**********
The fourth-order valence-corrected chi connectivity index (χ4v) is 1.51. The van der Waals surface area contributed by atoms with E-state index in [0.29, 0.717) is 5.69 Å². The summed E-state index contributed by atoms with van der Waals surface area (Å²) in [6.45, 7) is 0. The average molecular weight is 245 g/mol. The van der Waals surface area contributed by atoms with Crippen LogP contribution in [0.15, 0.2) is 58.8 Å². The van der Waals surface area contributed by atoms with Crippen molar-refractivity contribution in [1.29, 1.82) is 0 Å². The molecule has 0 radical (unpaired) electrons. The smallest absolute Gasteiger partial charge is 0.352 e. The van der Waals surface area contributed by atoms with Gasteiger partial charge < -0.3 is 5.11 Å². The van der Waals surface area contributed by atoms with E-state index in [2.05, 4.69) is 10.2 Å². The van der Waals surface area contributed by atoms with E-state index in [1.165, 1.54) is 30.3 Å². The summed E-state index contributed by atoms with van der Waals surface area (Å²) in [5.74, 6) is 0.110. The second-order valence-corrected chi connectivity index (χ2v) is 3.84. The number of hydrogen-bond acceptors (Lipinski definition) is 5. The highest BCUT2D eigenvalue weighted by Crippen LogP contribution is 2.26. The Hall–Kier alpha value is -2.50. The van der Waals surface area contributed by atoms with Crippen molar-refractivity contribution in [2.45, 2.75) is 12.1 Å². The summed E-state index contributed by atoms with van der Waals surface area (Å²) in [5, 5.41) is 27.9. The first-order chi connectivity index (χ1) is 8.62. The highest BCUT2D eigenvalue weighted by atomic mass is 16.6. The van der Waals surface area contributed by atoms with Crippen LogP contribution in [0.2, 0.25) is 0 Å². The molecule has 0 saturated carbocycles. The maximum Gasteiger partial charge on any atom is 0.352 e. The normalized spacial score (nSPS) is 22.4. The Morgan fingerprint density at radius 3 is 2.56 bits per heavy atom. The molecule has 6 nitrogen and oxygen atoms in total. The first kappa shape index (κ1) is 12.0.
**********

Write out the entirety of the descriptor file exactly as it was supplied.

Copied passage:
The fourth-order valence-corrected chi connectivity index (χ4v) is 1.51. The van der Waals surface area contributed by atoms with E-state index in [0.29, 0.717) is 5.69 Å². The summed E-state index contributed by atoms with van der Waals surface area (Å²) in [6.45, 7) is 0. The average molecular weight is 245 g/mol. The van der Waals surface area contributed by atoms with Crippen LogP contribution in [0.15, 0.2) is 58.8 Å². The van der Waals surface area contributed by atoms with Crippen molar-refractivity contribution in [1.29, 1.82) is 0 Å². The molecule has 0 radical (unpaired) electrons. The smallest absolute Gasteiger partial charge is 0.352 e. The van der Waals surface area contributed by atoms with Gasteiger partial charge < -0.3 is 5.11 Å². The van der Waals surface area contributed by atoms with E-state index in [2.05, 4.69) is 10.2 Å². The van der Waals surface area contributed by atoms with E-state index in [1.165, 1.54) is 30.3 Å². The summed E-state index contributed by atoms with van der Waals surface area (Å²) in [5.74, 6) is 0.110. The second-order valence-corrected chi connectivity index (χ2v) is 3.84. The number of hydrogen-bond acceptors (Lipinski definition) is 5. The highest BCUT2D eigenvalue weighted by Crippen LogP contribution is 2.26. The Hall–Kier alpha value is -2.50. The van der Waals surface area contributed by atoms with Crippen molar-refractivity contribution in [2.45, 2.75) is 12.1 Å². The summed E-state index contributed by atoms with van der Waals surface area (Å²) in [5, 5.41) is 27.9. The first-order chi connectivity index (χ1) is 8.62. The highest BCUT2D eigenvalue weighted by atomic mass is 16.6. The van der Waals surface area contributed by atoms with Crippen LogP contribution in [0.2, 0.25) is 0 Å². The molecule has 0 saturated carbocycles. The maximum Gasteiger partial charge on any atom is 0.352 e. The normalized spacial score (nSPS) is 22.4. The Morgan fingerprint density at radius 3 is 2.56 bits per heavy atom. The molecule has 6 nitrogen and oxygen atoms in total. The first kappa shape index (κ1) is 12.0.